The folks who signed, as they learned more about what the Keystone XL pipeline is, and that its whole purpose is to transport tar sands oil from Alberta, Canada, they didn't know that when they signed the agreement. They also didn't know that the company did not have the permits it needed to build the pipeline. So they felt like they were manipulated and lied to...

You know, another example of an oil project touted as being "state of the art, cutting edge" was the Deepwater Horizon rig in the Gulf Coast that BP ran that exploded. We've heard this over and over again, where oil companies claim they're using state of the art technology-- they probably are-- but we see this over and over again that this infrastructure is not safe. ...

That's one of the main stories the film tells. If you're an individual, if you're an American and you want to fight back against this and you object to a foreign corporation taking your land and you want to do something about climate change, you are putting yourself at great peril and you're going to be crushed by these enormous corporate powers that have emerged and really taken an outsized, you know, section of power and wealth in our society. I think one thing this film chronicles is really a wake-up call for folks in the middle of the country and the reddest parts of red states who don't think this is a good system to have and feel completely disempowered.

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What I will not write about today: News stories, links, and snarkitude

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frustrated36

Sometimes I get so frustrated and/or disheartened and/or annoyed by some of the news stories of the day that I can’t bring myself to write about them. Here are a few recent reports that made my blood pressure hit the roof. I am avoiding delving into them at length out of concern for my physical and mental health.

  • House GOP Finalizes Demands to Raise Debt Ceiling- They want to trade a one-year extension for approval of the Keystone XL tar sands pipeline, or for repeal of the Affordable Care Act's risk corridors. What, no Benghazi demands? You're sli-i-ip-ping, GOP.

See what I mean? So who’s up for a couple of Margs or a trough of wine?

drunk wine bulance

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Climate change? Pfft! say deniers. But money talks, and right now it's screaming.

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climate change Jack and Jill

Climate change, schlimate change, what a bunch of hooey, because, brrr, it's cold! Clearly, that means there's no global warming, right? Wrong.

Psst! Weather is not the same as climate, denier geniuses:

weath·er
noun \ˈwe-thər\

: the state of the air and atmosphere at a particular time and place : the temperature and other outside conditions (such as rain, cloudiness, etc.) at a particular time and place

: bad or stormy weather

vs...

cli·mate
noun \ˈklī-mət\

:  a region of the earth having specified climatic conditions

a: the average course or condition of the weather at a place usually over a period of years as exhibited by temperature, wind velocity, and precipitation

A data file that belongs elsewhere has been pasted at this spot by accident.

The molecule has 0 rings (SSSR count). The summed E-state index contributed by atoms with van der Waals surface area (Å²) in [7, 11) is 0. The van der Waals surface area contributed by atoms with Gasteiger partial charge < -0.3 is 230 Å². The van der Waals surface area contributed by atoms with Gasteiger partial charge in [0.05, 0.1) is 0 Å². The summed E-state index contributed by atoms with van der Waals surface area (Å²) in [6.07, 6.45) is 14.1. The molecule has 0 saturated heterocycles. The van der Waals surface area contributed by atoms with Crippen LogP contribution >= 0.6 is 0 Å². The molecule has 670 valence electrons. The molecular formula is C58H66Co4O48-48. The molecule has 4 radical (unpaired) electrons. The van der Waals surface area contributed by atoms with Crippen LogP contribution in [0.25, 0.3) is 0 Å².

Now that that's settled, let's take a little peek at how increasingly extreme weather conditions, likely caused by overall climate change, are affecting more than what we wear. As we speak, we are seeing an alarming economic impact. As I read my morning Los Angeles Times, several articles scattered throughout the Business section caught my eye, and not in a good way:

1. Stocks dive on fresh growth worries:

Stocks were pounded by discouraging data released Monday on manufacturing, auto sales and construction spending.

You're probably asking, "Yeah? So? What does that have to do with climate change?" Plenty:

2. GM, Ford, Toyota auto sales plunge with January's cold weather:

Arctic-like weather across much of the nation put a freeze on January auto sales. [...] General Motors said Monday that its U.S. sales fell 12% in January to 171,486 vehicles compared with the same month a year earlier. [...] The automaker said its sales were the worst in the South, Midwest and Northeast, all areas that suffered from the extreme cold. [...]

Ford Motor Co. said its January fell 7% to 154,644.

Given the difficult weather in our largest sales regions, we are fortunate to have held in at retail as well as we did,” said John Felice, Ford vice president, U.S. marketing, sales and service. [...]

Toyota reported January sales results of 146,365 vehicles, a 7.2% decrease from what it sold in the U.S. in the same month a year earlier.

“January was off to a solid start, but the weather conditions slowed industry sales in key markets late in the month,” said Bill Fay, Toyota’s division group vice president and general manager.

but wait there's more smaller

3. Manufacturing activity slows in January; stocks slump:

"A number of comments from the panel cite adverse weather conditions as a factor negatively impacting their businesses in January," said Bradley Holcomb, chair of the Institute for Supply Management's Manufacturing Business Survey Committee.

4. California citrus season shortened by December freeze:

Consumers will have less time to get their hands on California citrus this year because of a cold snap in early December that damaged $441-million worth of fruit in the San Joaquin Valley, an industry study released Monday said. [...]

An estimated 40% of the [mandarin orange] crop that remained on trees were lost. That amounts to 4.7-million 40-pound cartons and $150 million in lost revenue. [...]

About 30% of the navel crop was lost in the valley, the heart of the state’s agriculture industry. That amounted to 22 million 40-pound cartons or $260 million worth of navels.

Valley lemon producers lost 20% of their crop, equal to $24 million in lost revenue.

And finally...
tadaa35. 'Polar vortex' wallops fliers' wallets:

Flights canceled in January's "polar vortex" inflicted $2.5 billion in costs on stranded travelers, according to a new analysis. The $2.5-billion figure represents lost productivity, hotel expenses and meals, MasFlight reported. The airline industry lost $75 million to $150 million. [...]

To avoid the hefty fines, airlines are now more likely to cancel flights during bad weather. [...] [T]he weather woes could take a bite out of the bottom line for some of the nation's biggest airlines.

"They'll definitely take a financial hit," Counter said.